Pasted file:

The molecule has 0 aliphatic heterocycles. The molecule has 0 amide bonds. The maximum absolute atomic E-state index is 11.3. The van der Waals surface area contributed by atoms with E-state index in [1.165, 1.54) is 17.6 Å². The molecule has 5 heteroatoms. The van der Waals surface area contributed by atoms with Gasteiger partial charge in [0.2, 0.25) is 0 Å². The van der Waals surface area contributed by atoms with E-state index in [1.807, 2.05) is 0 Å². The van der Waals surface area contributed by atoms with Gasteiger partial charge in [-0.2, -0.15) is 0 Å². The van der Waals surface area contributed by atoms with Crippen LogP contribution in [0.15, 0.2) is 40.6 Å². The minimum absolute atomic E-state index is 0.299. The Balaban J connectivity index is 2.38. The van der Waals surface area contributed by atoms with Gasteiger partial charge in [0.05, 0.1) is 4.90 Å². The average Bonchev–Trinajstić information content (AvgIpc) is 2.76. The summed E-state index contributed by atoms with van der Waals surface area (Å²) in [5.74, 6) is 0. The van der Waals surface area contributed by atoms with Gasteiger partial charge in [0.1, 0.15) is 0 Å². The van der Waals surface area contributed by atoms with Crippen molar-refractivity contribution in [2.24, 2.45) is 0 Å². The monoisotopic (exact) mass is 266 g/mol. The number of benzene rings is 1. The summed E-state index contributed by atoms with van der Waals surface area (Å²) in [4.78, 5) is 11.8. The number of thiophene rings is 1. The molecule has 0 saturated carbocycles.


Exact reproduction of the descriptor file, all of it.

The molecule has 0 aliphatic heterocycles. The molecule has 0 amide bonds. The maximum absolute atomic E-state index is 11.3. The van der Waals surface area contributed by atoms with E-state index in [1.165, 1.54) is 17.6 Å². The molecule has 5 heteroatoms. The van der Waals surface area contributed by atoms with Gasteiger partial charge in [0.2, 0.25) is 0 Å². The van der Waals surface area contributed by atoms with E-state index in [1.807, 2.05) is 0 Å². The van der Waals surface area contributed by atoms with Gasteiger partial charge in [-0.2, -0.15) is 0 Å². The van der Waals surface area contributed by atoms with Crippen LogP contribution in [0.15, 0.2) is 40.6 Å². The minimum absolute atomic E-state index is 0.299. The Balaban J connectivity index is 2.38. The van der Waals surface area contributed by atoms with Gasteiger partial charge in [0.05, 0.1) is 4.90 Å². The average Bonchev–Trinajstić information content (AvgIpc) is 2.76. The summed E-state index contributed by atoms with van der Waals surface area (Å²) in [5.74, 6) is 0. The van der Waals surface area contributed by atoms with Gasteiger partial charge in [0.1, 0.15) is 0 Å². The van der Waals surface area contributed by atoms with Crippen molar-refractivity contribution in [2.24, 2.45) is 0 Å². The monoisotopic (exact) mass is 266 g/mol. The number of benzene rings is 1. The summed E-state index contributed by atoms with van der Waals surface area (Å²) in [4.78, 5) is 11.8. The number of thiophene rings is 1. The molecule has 0 saturated carbocycles.